Sunday, February 22, 2009

Cathedral Couple Copulates Conspicuously!

Having looked over the past years blog entries, I knew that the Cathedral couple would be active around the nest, if in fact they were going to use the same location as previous years. After locating them on St. Luke's from my roof, I jetted over post-haste to see if the same nesting behavior could be observed. I found them both on a favored air-conditioner, where the male promptly took off!

He landed in a nearby tree,

where he wrestled off large branches in his powerful grasp!

Both he and Isolde gave me incredible looks as they ferried twigs to and from the nest!

This went on for some time, and a small crowd of awe-struck people witnessed the spectacle of the two grand animals making low passes!

The Cooper's that Rbs has been tracking, briefly joined the action.

Hawk Shadow!

What do you get when you cross a stick and a hawk?

Each bird made about 3 sorties to the nest, spending a good amount of time there...

The female finally flew out and landed in the St. Luke's yard...

at which point the male flew over,

and did what Nature has so inclined these Hawks to do!

They were both off then, out hunting over Morningside. Good luck to you and all the nesting NYC Raptors! Let's hope the Cathedral is a bit more accomodating this year, giving you the space you need and site free of potential contamination!

Friday, February 20, 2009

Harlem Ducks

Still some great wintering ducks to be found in Harlem. The pair of canvasbacks at Harlem Piers is now 2 pair...

and giving great looks!

Here's some vid of the quartet diving, preening and feeding!

In addition to these salt water beauties, a family of wood ducks has been sheltering at the fresh water Harlem Meer.

The cautious male extending his neck!

The juvenile female.

Tuesday, February 17, 2009

More Harlem Raptors

Teaming up with fellow hawk-lover/blogger, Courtney, we set about to observe some of the Harlem raptors that have been visiting Columbia Campus. From my roof, the resident female kestrel appeared on scene.

She then flew to a ledge on my building!

Looks like she could use a little bath!

But I find her entralling none-the-less.

She then flew out to the south this time...

and landed on a roof top deck on 120th.

From there we noticed the Cathedral female on a familiar perch on Morningside Ave.

A crow came through to protest.

At that another adult Redtailed Hawk soared past and continued North. We then went to Riverside to check out the peregrines.
We found both on a familiar perch, and watched in amazement as a pigeon blindly stumbled past. Both falcons dove down on her, almost to street level, but the pigeon escaped. Suddenly, Courtney noticed 3 large redtailed hawks, kettling below the treeline in Riverside Park. I was only able to photograph one of them, a juvy, although one of the other's seemed to be and adult. Robert has also been tracking these birds with the hope of finding another RTH nest. If you have any additional sightings, let me know!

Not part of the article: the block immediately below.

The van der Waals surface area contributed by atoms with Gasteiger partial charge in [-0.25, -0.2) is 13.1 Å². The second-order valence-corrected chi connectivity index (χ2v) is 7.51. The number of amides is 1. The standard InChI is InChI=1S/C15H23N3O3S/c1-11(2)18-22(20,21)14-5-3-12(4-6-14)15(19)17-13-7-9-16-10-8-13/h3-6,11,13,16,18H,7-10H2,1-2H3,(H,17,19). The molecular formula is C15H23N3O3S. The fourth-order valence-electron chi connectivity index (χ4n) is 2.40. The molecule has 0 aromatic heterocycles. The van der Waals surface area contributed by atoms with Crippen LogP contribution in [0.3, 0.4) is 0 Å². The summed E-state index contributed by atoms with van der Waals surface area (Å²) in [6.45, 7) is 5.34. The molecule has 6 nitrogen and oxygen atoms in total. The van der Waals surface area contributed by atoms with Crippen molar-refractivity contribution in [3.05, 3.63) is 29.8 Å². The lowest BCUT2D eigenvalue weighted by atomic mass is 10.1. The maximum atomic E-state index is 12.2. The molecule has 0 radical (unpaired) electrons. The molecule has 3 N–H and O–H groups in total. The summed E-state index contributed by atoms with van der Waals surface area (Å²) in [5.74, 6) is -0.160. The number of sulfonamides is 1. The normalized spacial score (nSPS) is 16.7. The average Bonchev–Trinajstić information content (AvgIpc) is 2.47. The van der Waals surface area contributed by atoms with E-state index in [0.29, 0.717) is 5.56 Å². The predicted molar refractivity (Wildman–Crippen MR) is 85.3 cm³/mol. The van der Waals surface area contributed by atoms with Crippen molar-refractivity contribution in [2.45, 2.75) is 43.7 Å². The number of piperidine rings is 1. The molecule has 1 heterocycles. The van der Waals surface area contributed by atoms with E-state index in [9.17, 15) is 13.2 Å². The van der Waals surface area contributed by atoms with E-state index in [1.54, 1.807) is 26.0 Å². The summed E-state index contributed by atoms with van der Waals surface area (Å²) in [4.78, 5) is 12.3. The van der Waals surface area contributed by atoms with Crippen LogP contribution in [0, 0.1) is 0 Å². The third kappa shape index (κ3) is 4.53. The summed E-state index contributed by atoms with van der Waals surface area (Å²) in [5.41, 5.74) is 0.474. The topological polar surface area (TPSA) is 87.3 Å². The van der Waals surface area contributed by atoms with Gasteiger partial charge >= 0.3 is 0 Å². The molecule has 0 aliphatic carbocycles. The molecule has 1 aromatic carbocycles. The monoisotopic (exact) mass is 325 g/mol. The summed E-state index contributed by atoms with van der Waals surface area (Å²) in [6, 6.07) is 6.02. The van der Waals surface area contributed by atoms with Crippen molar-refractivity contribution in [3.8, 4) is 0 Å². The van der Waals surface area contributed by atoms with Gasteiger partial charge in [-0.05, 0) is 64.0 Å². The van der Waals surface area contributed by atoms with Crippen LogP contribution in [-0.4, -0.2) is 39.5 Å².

Saturday, February 14, 2009

Northern Manhattan Raptors

Starting at 125th St. and ending at Broadway Bridge, raptor pix from today's variable light.
Female kestrel on my roof.

She flies off to the cell phone tower just outside NYSC!

I made my way onto 125th Street,

where I tracked her North to 126th.

She then flew out where I lost her over 125th and 7th Ave.
Trying my luck North I found a number of hawks along the way, such as the Hood Hawk on the trash chute for one of the St. Nicholas Houses.

I also caught up with the Inwood female.

She flew out when I got too close. As I cut across east, I soon encountered a strange cachophony, as if I was under the spell of a weird ventroloquism. That is to say I could not tell where the sound was coming from, nor what could be making it. It sounded vaguely crow-like, but gutteral, like a distant croaking. Curling along the Harlem River, I made my way into a parking lot where I witnessed a remarkable sight. About 40 crows were in a tree, doing whatever it is crows do, but mostly just crowing.

There's 29 alone in the pic above. This one seemed to be the leader.

They would land in that tree crowing like mad, then circle around and make their way across the River to the Bronx side.

Where there were about 30 more! At one point a RTH did circle through above them, but they ignored it. Finally I paid a visit to the peregrines at BwayBrdge. I found the male and the female together, with she making the territorial eee-chuck calls.

Eventually the male flew out.

and landed on the edge of the south tower.

Later the female flew out waaaay over Kingsbridge,

The male also took off an returned with a huge pigeon!